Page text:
2. Cholesterol acts as a precursor to vital corticosteroids, hormones that help us deal with stress and protect the body against heart disease and cancer; and to the sex hormones like androgen, testosterone, estrogen and progesterone.
  3. Cholesterol is a precursor to vitamin D, a very important fat-soluble vitamin needed for healthy bones and nervous system, proper growth, mineral metabolism, muscle tone, insulin production, reproduction and immune system function.
  4. The bile salts are made from cholesterol. Bile is vital for digestion and assimilation of fats in the diet.
  5. Recent research shows that cholesterol acts as an antioxidant. This is the likely explanation for the fact that cholesterol levels go up with age. As an antioxidant, cholesterol protects us against free radical damage that leads to heart disease and cancer.
  6. Cholesterol is needed for proper function of serotonin receptors in the brain.48 Serotonin is the body’s natural “feel-good” chemical. Low cholesterol levels have been linked to aggressive and violent behavior, depression and suicidal tendencies.
  7. Mother’s milk is especially rich in cholesterol and contains a special enzyme that helps the baby utilize this nutrient. Babies and children need cholesterol-rich foods throughout their growing years to ensure proper development of the brain and nervous system.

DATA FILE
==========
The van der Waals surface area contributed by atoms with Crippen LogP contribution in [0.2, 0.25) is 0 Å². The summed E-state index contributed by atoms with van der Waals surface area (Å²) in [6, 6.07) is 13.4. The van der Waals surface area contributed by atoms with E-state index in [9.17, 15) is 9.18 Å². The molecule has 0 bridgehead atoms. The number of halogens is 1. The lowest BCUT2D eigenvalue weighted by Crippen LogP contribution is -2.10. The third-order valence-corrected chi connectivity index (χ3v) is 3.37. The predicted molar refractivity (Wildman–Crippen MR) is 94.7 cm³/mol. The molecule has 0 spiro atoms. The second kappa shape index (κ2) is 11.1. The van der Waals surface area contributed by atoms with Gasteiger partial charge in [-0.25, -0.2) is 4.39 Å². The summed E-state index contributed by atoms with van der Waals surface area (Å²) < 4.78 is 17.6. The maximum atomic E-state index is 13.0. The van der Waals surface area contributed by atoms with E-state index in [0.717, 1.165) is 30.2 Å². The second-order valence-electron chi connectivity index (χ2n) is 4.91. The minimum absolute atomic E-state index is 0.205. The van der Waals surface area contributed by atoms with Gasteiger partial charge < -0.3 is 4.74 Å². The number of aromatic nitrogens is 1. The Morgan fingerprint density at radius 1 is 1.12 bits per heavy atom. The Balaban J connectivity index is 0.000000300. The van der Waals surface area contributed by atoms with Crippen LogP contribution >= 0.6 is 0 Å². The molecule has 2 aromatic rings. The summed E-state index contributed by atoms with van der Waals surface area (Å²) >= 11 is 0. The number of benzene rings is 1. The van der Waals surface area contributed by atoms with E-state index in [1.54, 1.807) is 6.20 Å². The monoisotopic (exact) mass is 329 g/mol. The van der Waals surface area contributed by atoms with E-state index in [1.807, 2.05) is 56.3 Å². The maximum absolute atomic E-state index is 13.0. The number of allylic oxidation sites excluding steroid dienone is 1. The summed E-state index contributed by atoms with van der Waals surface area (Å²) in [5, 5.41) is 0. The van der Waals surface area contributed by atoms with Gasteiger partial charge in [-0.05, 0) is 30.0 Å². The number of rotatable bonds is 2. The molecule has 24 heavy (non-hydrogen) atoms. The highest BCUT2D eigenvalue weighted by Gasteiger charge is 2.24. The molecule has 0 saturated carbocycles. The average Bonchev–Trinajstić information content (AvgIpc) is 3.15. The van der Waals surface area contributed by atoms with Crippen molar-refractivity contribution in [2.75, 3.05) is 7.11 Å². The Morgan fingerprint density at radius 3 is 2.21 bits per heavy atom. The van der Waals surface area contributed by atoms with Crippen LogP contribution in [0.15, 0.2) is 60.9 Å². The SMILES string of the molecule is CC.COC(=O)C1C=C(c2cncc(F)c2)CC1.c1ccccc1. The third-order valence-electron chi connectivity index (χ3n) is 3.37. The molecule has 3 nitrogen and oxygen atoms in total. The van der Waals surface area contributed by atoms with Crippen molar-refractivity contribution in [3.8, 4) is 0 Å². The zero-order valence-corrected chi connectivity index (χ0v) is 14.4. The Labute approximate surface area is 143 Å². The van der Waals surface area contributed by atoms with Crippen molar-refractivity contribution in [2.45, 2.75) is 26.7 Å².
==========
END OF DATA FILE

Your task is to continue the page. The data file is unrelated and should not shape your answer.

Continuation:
8. Dietary cholesterol plays an important role in maintaining the health of the intestinal wall. This is why low-cholesterol vegetarian diets can lead to leaky gut syndrome and other intestinal disorders.

Cholesterol is not the cause of heart disease but rather a potent antioxidant weapon against free radicals in the blood, and a repair substance that helps heal arterial damage (although the arterial plaques themselves contain very little cholesterol.) However, like fats, cholesterol may be damaged by exposure to heat and oxygen. This damaged or oxidized cholesterol seems to promote both injury to the arterial cells as well as a pathological buildup of plaque in the arteries.  Damaged cholesterol is found in powdered eggs, in powdered milk (added to reduced-fat milks to give them body) and in meats and fats that have been heated to high temperatures in frying and other high-temperature processes.

High serum cholesterol levels often indicate that the body needs cholesterol to protect itself from high levels of altered, free-radical-containing fats. Just as a large police force is needed in a locality where crime occurs frequently, so cholesterol is needed in a poorly nourished body to protect the individual from a tendency to heart disease and cancer. Blaming coronary heart disease on cholesterol is like blaming the police for murder and theft in a high crime area.

Poor thyroid function (hypothyroidism) will often result in high cholesterol levels. When thyroid function is poor, usually due to a diet high in sugar and low in usable iodine, fat-soluble vitamins and other nutrients, the body floods the blood with cholesterol as an adaptive and protective mechanism, providing a superabundance of materials needed to heal tissues and produce protective steroids. Hypothyroid individuals are particularly susceptible to infections, heart disease and cancer.